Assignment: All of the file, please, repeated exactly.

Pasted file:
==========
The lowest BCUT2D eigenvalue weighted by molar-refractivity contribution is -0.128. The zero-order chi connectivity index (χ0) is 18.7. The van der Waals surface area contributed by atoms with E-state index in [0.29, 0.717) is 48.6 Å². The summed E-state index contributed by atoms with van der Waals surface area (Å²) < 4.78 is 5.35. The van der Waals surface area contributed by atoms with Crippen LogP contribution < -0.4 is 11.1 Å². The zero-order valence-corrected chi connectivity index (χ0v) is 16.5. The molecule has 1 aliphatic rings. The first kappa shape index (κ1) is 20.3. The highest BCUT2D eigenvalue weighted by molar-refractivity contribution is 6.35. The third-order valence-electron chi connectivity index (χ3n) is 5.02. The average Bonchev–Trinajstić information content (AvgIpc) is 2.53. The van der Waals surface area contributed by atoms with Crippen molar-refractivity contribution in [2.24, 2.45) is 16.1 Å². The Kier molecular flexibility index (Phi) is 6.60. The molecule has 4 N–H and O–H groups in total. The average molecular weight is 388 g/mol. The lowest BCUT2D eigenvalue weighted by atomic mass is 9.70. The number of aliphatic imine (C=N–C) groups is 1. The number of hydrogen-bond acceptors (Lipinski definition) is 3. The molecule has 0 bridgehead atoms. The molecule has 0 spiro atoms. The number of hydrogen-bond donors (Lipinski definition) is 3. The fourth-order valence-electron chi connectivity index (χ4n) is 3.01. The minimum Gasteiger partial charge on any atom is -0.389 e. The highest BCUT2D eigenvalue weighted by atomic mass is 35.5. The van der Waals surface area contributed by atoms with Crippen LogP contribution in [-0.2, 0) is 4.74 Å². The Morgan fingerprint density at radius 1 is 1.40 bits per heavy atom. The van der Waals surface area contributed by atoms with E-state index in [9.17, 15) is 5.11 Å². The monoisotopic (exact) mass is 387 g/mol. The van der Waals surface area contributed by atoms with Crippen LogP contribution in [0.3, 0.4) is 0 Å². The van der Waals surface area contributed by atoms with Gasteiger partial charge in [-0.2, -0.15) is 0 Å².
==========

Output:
The lowest BCUT2D eigenvalue weighted by molar-refractivity contribution is -0.128. The zero-order chi connectivity index (χ0) is 18.7. The van der Waals surface area contributed by atoms with E-state index in [0.29, 0.717) is 48.6 Å². The summed E-state index contributed by atoms with van der Waals surface area (Å²) < 4.78 is 5.35. The van der Waals surface area contributed by atoms with Crippen LogP contribution < -0.4 is 11.1 Å². The zero-order valence-corrected chi connectivity index (χ0v) is 16.5. The molecule has 1 aliphatic rings. The first kappa shape index (κ1) is 20.3. The highest BCUT2D eigenvalue weighted by molar-refractivity contribution is 6.35. The third-order valence-electron chi connectivity index (χ3n) is 5.02. The average Bonchev–Trinajstić information content (AvgIpc) is 2.53. The van der Waals surface area contributed by atoms with Crippen molar-refractivity contribution in [2.24, 2.45) is 16.1 Å². The Kier molecular flexibility index (Phi) is 6.60. The molecule has 4 N–H and O–H groups in total. The average molecular weight is 388 g/mol. The lowest BCUT2D eigenvalue weighted by atomic mass is 9.70. The number of aliphatic imine (C=N–C) groups is 1. The number of hydrogen-bond acceptors (Lipinski definition) is 3. The molecule has 0 bridgehead atoms. The molecule has 0 spiro atoms. The number of hydrogen-bond donors (Lipinski definition) is 3. The fourth-order valence-electron chi connectivity index (χ4n) is 3.01. The minimum Gasteiger partial charge on any atom is -0.389 e. The highest BCUT2D eigenvalue weighted by atomic mass is 35.5. The van der Waals surface area contributed by atoms with Crippen LogP contribution in [-0.2, 0) is 4.74 Å². The Morgan fingerprint density at radius 1 is 1.40 bits per heavy atom. The van der Waals surface area contributed by atoms with E-state index in [9.17, 15) is 5.11 Å². The monoisotopic (exact) mass is 387 g/mol. The van der Waals surface area contributed by atoms with Crippen LogP contribution in [0.3, 0.4) is 0 Å². The van der Waals surface area contributed by atoms with Gasteiger partial charge in [-0.2, -0.15) is 0 Å².